Dual Personality As a Method of Social Commentary

A common theme among Victorians was that of a dual character, a person who was two people at once.  The duality was often born of a kind of repression mixed with desire brought about by the strict social expectations of the time.  This led many men, particularly those of upper and middle class origin, to put up a façade of virtue and purity during the day, as was expected of them, before heading out in the evening to the streets in search of bars and prostitutes in the less reputable part of town.

A particularly impactful and dramatic example of this is Robert Louis Stevenson’s Dr. Jekyll and Mr. Hyde which, at the time of its writing, unsettled more than a few Victorians by hitting far too close to home.  A less violent example would be Oscar Wilde’s The Importance of Being Earnest which, while considerably more comedic, still focused on a pair of men who were leading double lives.  Rather ironically, it was at the premiere of this play that the scandal that would lead to Wilde’s fall as a result of his rampant homosexual excursions began to unfold.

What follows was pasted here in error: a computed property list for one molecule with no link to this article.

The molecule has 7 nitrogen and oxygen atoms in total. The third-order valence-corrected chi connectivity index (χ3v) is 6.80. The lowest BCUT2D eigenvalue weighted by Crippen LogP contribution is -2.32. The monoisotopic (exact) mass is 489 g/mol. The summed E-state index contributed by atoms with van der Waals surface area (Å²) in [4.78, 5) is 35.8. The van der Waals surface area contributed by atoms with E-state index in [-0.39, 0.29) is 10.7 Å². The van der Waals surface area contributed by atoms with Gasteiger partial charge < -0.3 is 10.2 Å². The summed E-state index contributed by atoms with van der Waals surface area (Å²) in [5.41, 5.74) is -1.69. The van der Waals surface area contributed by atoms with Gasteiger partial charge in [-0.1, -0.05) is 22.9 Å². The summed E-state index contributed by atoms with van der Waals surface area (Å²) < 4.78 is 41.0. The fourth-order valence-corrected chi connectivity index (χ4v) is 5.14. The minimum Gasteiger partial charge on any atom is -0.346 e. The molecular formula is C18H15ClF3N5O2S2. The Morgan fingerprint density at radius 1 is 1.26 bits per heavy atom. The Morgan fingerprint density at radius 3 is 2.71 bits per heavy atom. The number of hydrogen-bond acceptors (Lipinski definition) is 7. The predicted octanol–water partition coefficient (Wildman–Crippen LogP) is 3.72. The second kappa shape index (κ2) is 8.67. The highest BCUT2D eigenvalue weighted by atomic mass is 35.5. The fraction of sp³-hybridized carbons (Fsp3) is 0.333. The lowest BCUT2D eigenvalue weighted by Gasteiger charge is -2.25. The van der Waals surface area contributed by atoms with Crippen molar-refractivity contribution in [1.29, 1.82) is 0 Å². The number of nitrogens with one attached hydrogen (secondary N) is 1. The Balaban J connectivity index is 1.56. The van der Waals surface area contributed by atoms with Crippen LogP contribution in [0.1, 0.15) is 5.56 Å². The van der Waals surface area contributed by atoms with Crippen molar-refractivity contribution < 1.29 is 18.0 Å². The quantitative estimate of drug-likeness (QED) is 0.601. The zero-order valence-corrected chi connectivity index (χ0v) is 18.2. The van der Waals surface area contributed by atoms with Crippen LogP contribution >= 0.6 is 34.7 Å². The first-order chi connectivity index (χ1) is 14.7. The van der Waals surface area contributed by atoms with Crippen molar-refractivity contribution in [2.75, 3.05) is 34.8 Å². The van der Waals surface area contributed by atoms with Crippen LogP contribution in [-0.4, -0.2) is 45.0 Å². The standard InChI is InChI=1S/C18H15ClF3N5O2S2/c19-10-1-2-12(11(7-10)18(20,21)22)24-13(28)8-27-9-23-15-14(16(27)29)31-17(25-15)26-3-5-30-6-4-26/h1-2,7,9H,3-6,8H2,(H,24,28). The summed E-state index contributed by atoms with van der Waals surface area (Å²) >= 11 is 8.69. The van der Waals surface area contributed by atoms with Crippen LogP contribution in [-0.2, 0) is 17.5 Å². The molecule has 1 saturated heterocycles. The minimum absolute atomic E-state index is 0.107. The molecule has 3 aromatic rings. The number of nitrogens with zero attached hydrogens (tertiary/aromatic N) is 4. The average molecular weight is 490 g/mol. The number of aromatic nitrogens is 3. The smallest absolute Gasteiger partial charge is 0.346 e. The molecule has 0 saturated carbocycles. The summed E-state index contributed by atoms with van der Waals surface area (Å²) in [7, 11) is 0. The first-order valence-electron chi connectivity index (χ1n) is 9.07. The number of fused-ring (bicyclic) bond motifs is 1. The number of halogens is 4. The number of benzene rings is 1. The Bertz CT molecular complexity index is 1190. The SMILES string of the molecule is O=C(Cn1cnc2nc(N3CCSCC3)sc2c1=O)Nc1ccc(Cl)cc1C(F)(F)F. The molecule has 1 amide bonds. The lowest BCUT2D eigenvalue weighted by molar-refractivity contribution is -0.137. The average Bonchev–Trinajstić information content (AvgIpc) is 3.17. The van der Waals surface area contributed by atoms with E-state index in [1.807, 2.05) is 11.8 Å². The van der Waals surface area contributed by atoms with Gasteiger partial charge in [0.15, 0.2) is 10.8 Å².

This mechanic of people living dual lives caused through repression and desire remains relevant in the twentieth century, as is evident in the case of Bret Easton Ellis’s American Psycho.  Patrick Bateman is a wealthy young New York investment banker who desperately tries to fit in with his peers while, at the same time, fantasizing about killing those he does not like and about picking up prostitutes and subsequently killing them.  It is all in his mind, but it shows what the repression of his desires does to him as his murderous rampages continue to escalate in nature.  In another case, a novel which is much like Stevenson’s Dr. Jekyll and Mr. Hyde, Chuck Palahniuk’s Fight Club, the story again features a man, Jack or his alter ego Tyler Durden, who rather unwillingly creates an alter ego to do all the evil things his subconscious wants but his conscious has repressed.

 

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